The Museums of Konya Turkey – Chapter 1,
Konya Archaeological Museum:
Archaeological finds from Konya and its surrounding region are exhibited in the Archaeological Museum which is situated to the west of the Sahipata Kulliye in Konya. In 1963 the museum moved to a new building and the objects are exhibited in the following pavilions:
1 — Pavillion of Gravestones, Sarcophagi and inscriptions : There are grave steles, sacrificial altars, and statues of lions and people from the Roman period (I-IV Centuries AD); masonry, sarcophagi, and inscriptions from the classic period; and stone objects from the Byzantine period exhibited in the museum garden and the colonnades opening onto the garden. Their place of origin is generally not known. You enter the enclosed rooms of the museum through the garden.
2 — Pavillion of the Classic Period : In this pavilion are inscriptions, statues, building stones, sarcophagi, clay, metal and glass objects etc. found in the region of Lycaonia, Konya (lconium), Bozkir (Isauria), Yalvac (Antiochian), Aksehir (Philomeleum), Eregli (Heraclea). Amber Koyu
(Sidamara), Karaman (Luanda), Ladik (Laodikeia), Hatunsaray (Lystra), and Yunuslar. Among the most important of the exhibits is a marble Roman sarcophagus decorated with bas-reliefs depicting the Twelve Labors of Hercules, which dates from the III century AD and was found in 1958 near to Yunuslar Village.
3 — Excavation Finds: In the other rooms and showcases of the museum are various clay objects, pottery, stone objects and seals, statuettes, ornaments etc. dating from the Prehistoric age and the Hittites and Phrygian periods, found at Catalhoyuk, Can Hasan, Sigma, and Karahoyuk. Konya Archaeological Museum is important for the light it throws on the pre-Seljuk periods and the art and culture of the pre-Islamic periods in Konya and the surrounding region.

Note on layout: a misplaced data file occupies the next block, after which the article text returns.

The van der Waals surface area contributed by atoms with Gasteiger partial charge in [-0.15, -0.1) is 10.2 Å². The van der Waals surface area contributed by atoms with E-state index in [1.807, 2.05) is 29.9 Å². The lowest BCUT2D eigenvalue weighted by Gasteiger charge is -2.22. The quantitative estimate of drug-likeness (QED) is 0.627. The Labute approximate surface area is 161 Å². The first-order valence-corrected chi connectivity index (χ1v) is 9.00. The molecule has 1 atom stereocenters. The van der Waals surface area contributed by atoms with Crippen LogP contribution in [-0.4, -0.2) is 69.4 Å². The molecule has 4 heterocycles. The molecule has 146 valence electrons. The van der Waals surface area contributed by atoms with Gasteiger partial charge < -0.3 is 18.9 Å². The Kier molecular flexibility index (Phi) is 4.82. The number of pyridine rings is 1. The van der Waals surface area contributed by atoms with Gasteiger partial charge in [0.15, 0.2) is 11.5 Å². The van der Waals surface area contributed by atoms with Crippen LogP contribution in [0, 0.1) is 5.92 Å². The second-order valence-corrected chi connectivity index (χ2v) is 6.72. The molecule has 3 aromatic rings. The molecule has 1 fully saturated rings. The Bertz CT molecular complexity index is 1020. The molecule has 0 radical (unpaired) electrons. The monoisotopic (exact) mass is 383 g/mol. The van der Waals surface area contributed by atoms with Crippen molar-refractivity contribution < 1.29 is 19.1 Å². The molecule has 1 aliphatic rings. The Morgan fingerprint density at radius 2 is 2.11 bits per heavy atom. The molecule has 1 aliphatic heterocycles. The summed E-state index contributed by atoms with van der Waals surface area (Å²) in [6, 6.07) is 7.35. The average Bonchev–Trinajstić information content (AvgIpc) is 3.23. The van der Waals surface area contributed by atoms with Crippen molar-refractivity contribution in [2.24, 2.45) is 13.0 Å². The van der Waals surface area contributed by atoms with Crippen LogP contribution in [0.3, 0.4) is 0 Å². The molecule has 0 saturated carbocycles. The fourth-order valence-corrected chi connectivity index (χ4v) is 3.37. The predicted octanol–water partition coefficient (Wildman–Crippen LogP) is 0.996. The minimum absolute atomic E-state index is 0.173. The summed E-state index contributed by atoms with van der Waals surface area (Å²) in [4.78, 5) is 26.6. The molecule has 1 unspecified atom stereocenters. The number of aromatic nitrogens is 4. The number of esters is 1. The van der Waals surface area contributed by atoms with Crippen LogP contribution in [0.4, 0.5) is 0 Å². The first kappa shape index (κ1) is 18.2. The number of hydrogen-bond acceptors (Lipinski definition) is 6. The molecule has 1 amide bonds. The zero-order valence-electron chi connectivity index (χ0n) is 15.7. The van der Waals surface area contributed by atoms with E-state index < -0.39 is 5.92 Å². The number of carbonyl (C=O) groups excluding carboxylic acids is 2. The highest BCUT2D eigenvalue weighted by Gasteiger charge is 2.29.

Museum of Seljuk Period Stone and Wood Carving:
The Inceminare Hadis built during the Seljuk period was repaired in 1956 and turned into the Museum of Seljuk Period Stone and Wood Carving. The Inceminate Hadis was built in 1267 by the Seljuk Grand Vizier Sahip-Ata Fahreddin Ali and designed by the architect Keluk son of Abdullah. The Dar’61 Hadis has a magnificent stone portal and a brick minaret decorated with tiles, of which the part above the first balcony has been destroyed. The rooms which had been demolished were restored in recent years. In the courtyard of Inceminate are fine examples of gravestones, inscriptions, and building stones from the Seljuk and Karamanogullari periods found in Konya. In the rooms of the museum are figurative stone decorations from Konya Castle. built by the Seljuk Sultan Alaeddin Keykubad I in 1221. Among the most interesting of these are bas-reliefs depicting a two-headed eagle, a winged angel, a dragon, a harpy, a fish, an elephant and rhinoceros, lions and people. In the showcases are representational, patterned and inscribed stucco reliefs from the interior decorations of the Konya Seljuk House.
Exhibited in the exedra of Inceminare are windows and doors, lecterns etc. taken from Seljuk and Beylik period buildings in Konya, Ottoman period chests of drawers, and other wooden works of art. Of particular interest are the doors and windows from the Beyhekim Mescid (XIII century).
You can continue to find more museums and details on The Museums of Konya Turkey in Chapter 2.